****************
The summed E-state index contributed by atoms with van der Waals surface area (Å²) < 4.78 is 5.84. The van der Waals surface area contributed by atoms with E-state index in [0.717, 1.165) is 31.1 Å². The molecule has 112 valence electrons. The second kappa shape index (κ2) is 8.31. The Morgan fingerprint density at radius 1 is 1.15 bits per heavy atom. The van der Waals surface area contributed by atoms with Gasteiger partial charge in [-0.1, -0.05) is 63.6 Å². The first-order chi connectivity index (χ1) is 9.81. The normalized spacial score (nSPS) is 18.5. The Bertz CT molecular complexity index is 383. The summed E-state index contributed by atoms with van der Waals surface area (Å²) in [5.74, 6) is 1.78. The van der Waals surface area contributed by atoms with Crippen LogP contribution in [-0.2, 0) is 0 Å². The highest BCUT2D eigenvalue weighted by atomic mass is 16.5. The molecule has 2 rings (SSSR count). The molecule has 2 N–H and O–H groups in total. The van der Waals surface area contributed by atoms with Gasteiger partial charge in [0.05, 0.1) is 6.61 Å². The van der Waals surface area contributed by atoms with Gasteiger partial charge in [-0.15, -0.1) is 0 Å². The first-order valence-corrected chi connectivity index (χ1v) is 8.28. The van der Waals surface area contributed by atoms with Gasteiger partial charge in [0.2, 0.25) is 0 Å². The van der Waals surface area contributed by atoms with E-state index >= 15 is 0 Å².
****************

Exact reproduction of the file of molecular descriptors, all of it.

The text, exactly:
The summed E-state index contributed by atoms with van der Waals surface area (Å²) < 4.78 is 5.84. The van der Waals surface area contributed by atoms with E-state index in [0.717, 1.165) is 31.1 Å². The molecule has 112 valence electrons. The second kappa shape index (κ2) is 8.31. The Morgan fingerprint density at radius 1 is 1.15 bits per heavy atom. The van der Waals surface area contributed by atoms with Gasteiger partial charge in [-0.1, -0.05) is 63.6 Å². The first-order chi connectivity index (χ1) is 9.81. The normalized spacial score (nSPS) is 18.5. The Bertz CT molecular complexity index is 383. The summed E-state index contributed by atoms with van der Waals surface area (Å²) in [5.74, 6) is 1.78. The van der Waals surface area contributed by atoms with Crippen LogP contribution in [-0.2, 0) is 0 Å². The highest BCUT2D eigenvalue weighted by atomic mass is 16.5. The molecule has 2 rings (SSSR count). The molecule has 2 N–H and O–H groups in total. The van der Waals surface area contributed by atoms with Gasteiger partial charge in [0.05, 0.1) is 6.61 Å². The van der Waals surface area contributed by atoms with Gasteiger partial charge in [-0.15, -0.1) is 0 Å². The first-order valence-corrected chi connectivity index (χ1v) is 8.28. The van der Waals surface area contributed by atoms with Gasteiger partial charge in [0.2, 0.25) is 0 Å². The van der Waals surface area contributed by atoms with E-state index >= 15 is 0 Å².